This blog has previously been a place where I talk about myself – what I’m feeling, what I’m going through, what I like. It’s going to continue to be that, but today I wanted to talk about something that has been weighing heavily on my heart.
The war taking place in Ukraine right now is unimaginable, and as I sit here in a safe house, with food to eat, knowing my loved ones are safe, I don’t think I have the words or the perspective to describe the tragedies and their domino effects Ukrainians are experiencing in the wake of Putin’s violence.
Like most Americans, I have ties that spread across continents and oceans. While on my dad’s paternal side those ties are to Mexico and Spain, on my mom’s paternal side those ties are to Ukraine. My great aunt recently told my mom and uncle that the war in Ukraine right now “feels like history repeating itself for our family, and many families.” My great-grandma Eleanor’s parents – Jacob and Elisabeth – were from Kremenchug on the Dnieper River, several hundred miles south of Kiev. They then moved south to Ekaterinagrad, now Dnipro, before moving to the United States. My great-grandpa Al’s parents – Baruch and Bella – were from the port town of Odessa, which may be Putin’s next target according to the news. So many of us have ties to those fleeing, those fighting, and those helping. And it makes the reality of what’s happening even that much harder to understand.
Since I’m still taking a very mindful pause from social media, I wanted to use this growing platform to talk about ways we can help. Here are five different verified charities you can contribute to or share to social media to help Ukraine in the midst of their suffering:
Save the Children: According to savethechildren.org, millions have now fled Ukraine, including at least 400,000 children. Children on the move are at risk of hunger, illness, trafficking and abuse. Contributions to this organization go towards purchasing food, water, hygiene kits, psychosocial support and cash assistance.
Razom for Ukraine: This organization has been in effect since 2014, and is dedicated to helping Ukraine pursue democracy and widespread civil rights.
UN Refugee Agency (UNHCR): This organization is dedicated to providing immediate cash assistance as well as resettlement for families fleeing war zones and looking for safety.
Voices of Children Foundation: Since 2015, VOC has been helping provide psychological and psychosocial support to children affected by war. In Ukraine’s current crisis, they are providing non-stop assistance to children fleeing the country as well as assisting with the evacuation process.
International Medical Corps: According to npr.org, “the global non-profit has been delivering primary health care and mental health services in Ukraine since 2014, and is raising funds to expand those services for people affected by the latest conflict.” They will be allocating these funds to initiating mobile medical emergency teams and primary health services, as well as to manage the fallout of COVID-19 as large amounts of people flee from their homes.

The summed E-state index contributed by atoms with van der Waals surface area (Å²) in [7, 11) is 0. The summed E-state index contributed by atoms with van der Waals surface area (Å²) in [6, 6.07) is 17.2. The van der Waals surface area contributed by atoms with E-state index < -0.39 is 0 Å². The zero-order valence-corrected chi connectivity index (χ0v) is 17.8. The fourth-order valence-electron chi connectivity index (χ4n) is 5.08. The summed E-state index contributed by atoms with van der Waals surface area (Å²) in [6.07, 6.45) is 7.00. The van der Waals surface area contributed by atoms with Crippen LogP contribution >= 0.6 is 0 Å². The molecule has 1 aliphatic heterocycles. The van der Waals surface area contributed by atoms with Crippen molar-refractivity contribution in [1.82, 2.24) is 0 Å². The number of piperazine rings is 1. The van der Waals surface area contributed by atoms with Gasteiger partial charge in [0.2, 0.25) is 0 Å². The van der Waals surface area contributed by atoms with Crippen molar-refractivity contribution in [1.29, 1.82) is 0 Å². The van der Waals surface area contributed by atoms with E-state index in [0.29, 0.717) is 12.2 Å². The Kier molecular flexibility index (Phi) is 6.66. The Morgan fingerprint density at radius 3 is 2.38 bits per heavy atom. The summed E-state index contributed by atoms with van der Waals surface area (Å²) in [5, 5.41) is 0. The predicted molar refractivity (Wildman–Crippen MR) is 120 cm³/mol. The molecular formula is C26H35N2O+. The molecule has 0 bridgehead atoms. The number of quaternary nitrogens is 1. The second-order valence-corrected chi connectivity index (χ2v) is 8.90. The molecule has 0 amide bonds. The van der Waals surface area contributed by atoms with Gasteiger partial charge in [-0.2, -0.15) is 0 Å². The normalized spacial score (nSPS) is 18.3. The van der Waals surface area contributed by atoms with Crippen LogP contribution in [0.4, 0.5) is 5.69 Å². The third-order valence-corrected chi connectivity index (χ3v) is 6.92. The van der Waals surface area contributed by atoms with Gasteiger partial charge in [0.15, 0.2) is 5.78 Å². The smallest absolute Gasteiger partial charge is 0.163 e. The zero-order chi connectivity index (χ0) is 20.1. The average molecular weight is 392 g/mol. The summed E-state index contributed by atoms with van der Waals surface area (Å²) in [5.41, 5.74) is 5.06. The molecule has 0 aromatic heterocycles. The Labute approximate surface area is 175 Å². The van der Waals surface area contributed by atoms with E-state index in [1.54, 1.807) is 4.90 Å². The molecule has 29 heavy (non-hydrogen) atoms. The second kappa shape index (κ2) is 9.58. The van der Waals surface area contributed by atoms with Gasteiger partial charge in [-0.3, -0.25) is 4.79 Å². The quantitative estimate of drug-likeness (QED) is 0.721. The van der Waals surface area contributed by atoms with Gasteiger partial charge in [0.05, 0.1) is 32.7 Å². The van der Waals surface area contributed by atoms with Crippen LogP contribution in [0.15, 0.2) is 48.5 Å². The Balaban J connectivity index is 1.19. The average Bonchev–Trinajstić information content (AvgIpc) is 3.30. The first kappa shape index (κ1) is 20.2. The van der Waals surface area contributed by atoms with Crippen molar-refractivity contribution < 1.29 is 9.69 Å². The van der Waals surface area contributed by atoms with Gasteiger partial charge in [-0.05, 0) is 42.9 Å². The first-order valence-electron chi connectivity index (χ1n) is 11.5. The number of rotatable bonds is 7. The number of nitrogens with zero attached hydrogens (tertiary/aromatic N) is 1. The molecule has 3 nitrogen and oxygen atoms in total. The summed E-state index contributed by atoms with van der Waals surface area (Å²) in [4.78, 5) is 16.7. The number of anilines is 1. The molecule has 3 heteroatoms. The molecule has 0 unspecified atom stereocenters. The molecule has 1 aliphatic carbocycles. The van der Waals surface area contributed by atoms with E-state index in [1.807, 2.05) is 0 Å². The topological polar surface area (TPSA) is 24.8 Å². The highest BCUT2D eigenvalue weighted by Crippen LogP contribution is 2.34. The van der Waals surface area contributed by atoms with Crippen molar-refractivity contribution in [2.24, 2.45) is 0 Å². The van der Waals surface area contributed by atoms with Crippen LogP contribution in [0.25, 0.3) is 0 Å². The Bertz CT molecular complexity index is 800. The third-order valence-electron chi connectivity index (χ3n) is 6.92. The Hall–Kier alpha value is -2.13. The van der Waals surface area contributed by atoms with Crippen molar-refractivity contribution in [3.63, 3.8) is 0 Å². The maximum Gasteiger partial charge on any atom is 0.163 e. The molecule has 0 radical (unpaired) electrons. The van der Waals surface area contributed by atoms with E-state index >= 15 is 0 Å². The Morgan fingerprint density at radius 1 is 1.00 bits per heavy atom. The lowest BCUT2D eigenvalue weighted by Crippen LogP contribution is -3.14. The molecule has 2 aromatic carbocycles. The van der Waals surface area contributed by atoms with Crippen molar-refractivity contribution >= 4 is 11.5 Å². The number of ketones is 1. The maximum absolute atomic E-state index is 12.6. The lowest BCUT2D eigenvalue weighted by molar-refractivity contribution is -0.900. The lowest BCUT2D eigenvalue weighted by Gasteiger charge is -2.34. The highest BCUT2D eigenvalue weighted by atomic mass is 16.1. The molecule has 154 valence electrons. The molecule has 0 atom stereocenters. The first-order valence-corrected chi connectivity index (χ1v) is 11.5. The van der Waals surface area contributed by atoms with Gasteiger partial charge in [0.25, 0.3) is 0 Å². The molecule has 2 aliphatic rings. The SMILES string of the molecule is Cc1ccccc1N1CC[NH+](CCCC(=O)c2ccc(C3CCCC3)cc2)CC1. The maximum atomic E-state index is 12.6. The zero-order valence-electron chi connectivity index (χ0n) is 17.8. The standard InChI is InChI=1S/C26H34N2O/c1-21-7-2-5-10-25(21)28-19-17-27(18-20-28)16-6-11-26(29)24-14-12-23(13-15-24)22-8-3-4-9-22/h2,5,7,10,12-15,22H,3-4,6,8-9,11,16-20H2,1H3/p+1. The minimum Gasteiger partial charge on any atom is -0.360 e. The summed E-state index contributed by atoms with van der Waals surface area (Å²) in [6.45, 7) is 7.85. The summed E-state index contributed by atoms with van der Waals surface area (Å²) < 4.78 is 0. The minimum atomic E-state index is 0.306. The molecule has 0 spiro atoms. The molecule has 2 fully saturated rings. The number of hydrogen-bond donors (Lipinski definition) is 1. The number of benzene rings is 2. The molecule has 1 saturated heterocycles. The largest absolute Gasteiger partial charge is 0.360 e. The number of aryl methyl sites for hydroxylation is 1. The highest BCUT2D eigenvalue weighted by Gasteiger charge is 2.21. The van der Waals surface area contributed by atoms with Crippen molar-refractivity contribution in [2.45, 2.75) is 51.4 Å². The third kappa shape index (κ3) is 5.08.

*BONUS*: One great way to help Ukrainians directly right now is to book a stay in a Ukrainian AirBnB. Though you won’t actually go, airbnb.com has waived its fees for stays in Ukraine, so the money from the booking goes directly to the property owner. This has been a great way so far for Ukrainians to get the cash they need quickly. So, if you prefer to donate directly, go to airbnb.com, search for stays in Ukraine, and message the host letting them know you want to provide assistance.
If you are unable to donate money, I encourage you to share this post or the links to these organizations to your social media or directly with your family and friends. Ukraine needs us to step up and help them as they brave the unnecessary violence and force that has invaded their homes.
I also rounded up some of my favorite Instagram posts about the current situation. Let’s use social media for good again.
- How to Maintain Our Mental Health: Dr. Hepburn is sharing useful tips on how to maintain your own mental health during this difficult time. Even though we can be grateful for our safety, this kind of situation puts stress on the entire world, and in order to help the best we can, we have to make sure we’re taking care of ourselves, too.
2. How to Help Ukraine if You Can’t Donate Money: Darya Zorka made a great infographic with some creative, non-financial ways you can help Ukraine right now.
3. Stay Informed: When it comes to getting regular updates on the situation in Ukraine, it’s very important to make sure your sources are credible and verified so as not to spread misinformation which can end up hurting the people you’re trying to help. The New York Times and NPR are two credible sources that provide day to day updates on the current crisis.
To everyone who has taken the time to read through these resources, and especially to those who will share them, thank you. I think in times like these what is most important is remembering that we are stronger together than apart. The people of Ukraine are our worldly neighbors, our friends and in some cases our family. They need not only thoughts and prayers, but also resources and relief. Sending love and light to everyone who feels heavier because of the current crisis, and especially to those suffering in Ukraine.